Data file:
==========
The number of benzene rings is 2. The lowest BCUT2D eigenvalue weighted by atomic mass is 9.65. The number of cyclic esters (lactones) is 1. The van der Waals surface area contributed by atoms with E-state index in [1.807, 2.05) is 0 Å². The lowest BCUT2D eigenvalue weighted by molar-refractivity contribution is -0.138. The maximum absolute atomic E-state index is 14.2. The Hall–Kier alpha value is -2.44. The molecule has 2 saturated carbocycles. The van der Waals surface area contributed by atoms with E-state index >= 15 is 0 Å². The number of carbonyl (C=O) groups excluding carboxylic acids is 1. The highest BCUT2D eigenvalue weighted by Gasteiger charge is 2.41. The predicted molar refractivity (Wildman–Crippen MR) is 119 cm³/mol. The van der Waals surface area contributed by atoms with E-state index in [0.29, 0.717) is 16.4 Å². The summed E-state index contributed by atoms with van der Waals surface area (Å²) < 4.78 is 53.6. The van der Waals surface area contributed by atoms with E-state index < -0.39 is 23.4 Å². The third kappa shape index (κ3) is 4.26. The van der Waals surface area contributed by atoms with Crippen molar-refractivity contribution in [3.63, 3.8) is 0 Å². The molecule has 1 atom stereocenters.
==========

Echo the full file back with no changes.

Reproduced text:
The number of benzene rings is 2. The lowest BCUT2D eigenvalue weighted by atomic mass is 9.65. The number of cyclic esters (lactones) is 1. The van der Waals surface area contributed by atoms with E-state index in [1.807, 2.05) is 0 Å². The lowest BCUT2D eigenvalue weighted by molar-refractivity contribution is -0.138. The maximum absolute atomic E-state index is 14.2. The Hall–Kier alpha value is -2.44. The molecule has 2 saturated carbocycles. The van der Waals surface area contributed by atoms with E-state index >= 15 is 0 Å². The number of carbonyl (C=O) groups excluding carboxylic acids is 1. The highest BCUT2D eigenvalue weighted by Gasteiger charge is 2.41. The predicted molar refractivity (Wildman–Crippen MR) is 119 cm³/mol. The van der Waals surface area contributed by atoms with E-state index in [0.29, 0.717) is 16.4 Å². The summed E-state index contributed by atoms with van der Waals surface area (Å²) < 4.78 is 53.6. The van der Waals surface area contributed by atoms with E-state index < -0.39 is 23.4 Å². The third kappa shape index (κ3) is 4.26. The van der Waals surface area contributed by atoms with Crippen molar-refractivity contribution in [3.63, 3.8) is 0 Å². The molecule has 1 atom stereocenters.